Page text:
As cable TV consumers continue to cut the cord in droves, networks are finding new ways to incorporate and feature online streaming services to retain market share. Whether it’s HBO Now, which allows you to view stream-only HBO without a subscription through your cable provider or the bevy of channels with online components, it’s clear that the television industry is scrambling to keep pace.
Last year the NFL took a big step forward by streaming the Jaguars/Bills game on Yahoo.com around the globe for free. Today it just announced that it would be streaming each and every Thursday night game live on Twitter.
This is a massive move for a couple of reasons.
The NFL is arguably one of the biggest sports leagues on the planet. By reaching this agreement with Twitter to allow free streaming access to Thursday Night Football—which, for years, was only available to DIRECTV subscribers—the NFL is proving its commitment to its fan base and to the future. Cord-cutting is no longer a mere fad. Millions and millions of Americans are now supplementing their TV packages with streaming services such as Netflix, Hulu and Amazon Prime. The television marketplace has moved online.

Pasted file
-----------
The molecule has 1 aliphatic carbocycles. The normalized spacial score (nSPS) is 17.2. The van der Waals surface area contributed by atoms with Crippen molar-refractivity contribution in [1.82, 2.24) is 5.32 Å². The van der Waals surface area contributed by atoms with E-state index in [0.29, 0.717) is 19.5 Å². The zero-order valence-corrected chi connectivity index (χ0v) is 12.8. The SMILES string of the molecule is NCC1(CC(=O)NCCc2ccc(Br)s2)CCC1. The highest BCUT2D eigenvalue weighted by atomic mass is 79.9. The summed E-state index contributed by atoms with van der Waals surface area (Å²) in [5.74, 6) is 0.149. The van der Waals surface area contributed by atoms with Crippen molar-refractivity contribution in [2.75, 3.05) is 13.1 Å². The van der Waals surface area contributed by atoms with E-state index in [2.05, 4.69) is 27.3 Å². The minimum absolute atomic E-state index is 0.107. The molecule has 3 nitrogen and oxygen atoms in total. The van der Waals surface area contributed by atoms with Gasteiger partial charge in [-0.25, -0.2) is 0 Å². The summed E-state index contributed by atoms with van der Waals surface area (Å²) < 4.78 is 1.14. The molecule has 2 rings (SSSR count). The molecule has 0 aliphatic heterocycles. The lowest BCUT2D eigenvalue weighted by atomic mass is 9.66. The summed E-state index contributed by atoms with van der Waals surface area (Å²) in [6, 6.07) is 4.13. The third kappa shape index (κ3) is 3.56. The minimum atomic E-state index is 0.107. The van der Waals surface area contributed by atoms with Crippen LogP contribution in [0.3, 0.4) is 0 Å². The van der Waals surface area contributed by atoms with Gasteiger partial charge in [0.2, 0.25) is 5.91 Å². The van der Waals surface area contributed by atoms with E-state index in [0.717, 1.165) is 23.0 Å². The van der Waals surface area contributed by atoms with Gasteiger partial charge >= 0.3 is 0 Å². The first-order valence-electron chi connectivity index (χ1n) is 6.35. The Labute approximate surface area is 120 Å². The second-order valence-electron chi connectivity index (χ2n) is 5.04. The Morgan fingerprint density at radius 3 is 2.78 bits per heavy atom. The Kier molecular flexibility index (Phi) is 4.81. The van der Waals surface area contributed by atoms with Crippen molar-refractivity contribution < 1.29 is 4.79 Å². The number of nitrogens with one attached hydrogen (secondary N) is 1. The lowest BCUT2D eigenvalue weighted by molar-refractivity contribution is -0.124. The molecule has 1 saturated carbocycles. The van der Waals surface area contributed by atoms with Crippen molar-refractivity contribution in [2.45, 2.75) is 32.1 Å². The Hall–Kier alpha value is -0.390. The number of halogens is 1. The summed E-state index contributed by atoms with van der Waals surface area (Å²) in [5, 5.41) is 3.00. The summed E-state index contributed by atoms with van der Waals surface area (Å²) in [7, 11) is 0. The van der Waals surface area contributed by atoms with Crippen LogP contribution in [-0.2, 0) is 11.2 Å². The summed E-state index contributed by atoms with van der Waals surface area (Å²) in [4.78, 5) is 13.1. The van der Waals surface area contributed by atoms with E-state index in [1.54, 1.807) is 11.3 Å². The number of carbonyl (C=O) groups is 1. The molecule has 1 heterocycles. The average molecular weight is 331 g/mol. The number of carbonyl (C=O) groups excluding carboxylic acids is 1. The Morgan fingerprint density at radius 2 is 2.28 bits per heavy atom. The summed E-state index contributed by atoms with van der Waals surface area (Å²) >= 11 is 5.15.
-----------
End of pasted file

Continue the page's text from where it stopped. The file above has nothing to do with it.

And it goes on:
Cable will never go the way of Blockbuster, but if companies and networks fail to adapt to the shifting winds some may well see themselves shuttered.
It’s also big for Twitter. Struggling since its IPO with a tabletop trajectory and CEO shakeups, Twitter has been attempting to show stability and fiscal security. By sealing the deal with the NFL, it has shown its shareholders that it will not remain stagnant, and will make moves to compete with the other social media platforms.
Fans already take to Twitter to display their excitement—or displeasure—in 140 characters or less during sporting activities, so it was a natural fit for the NFL. As the most visible pairing of social media and sports to date, it will be interesting how it changes the landscape moving forward.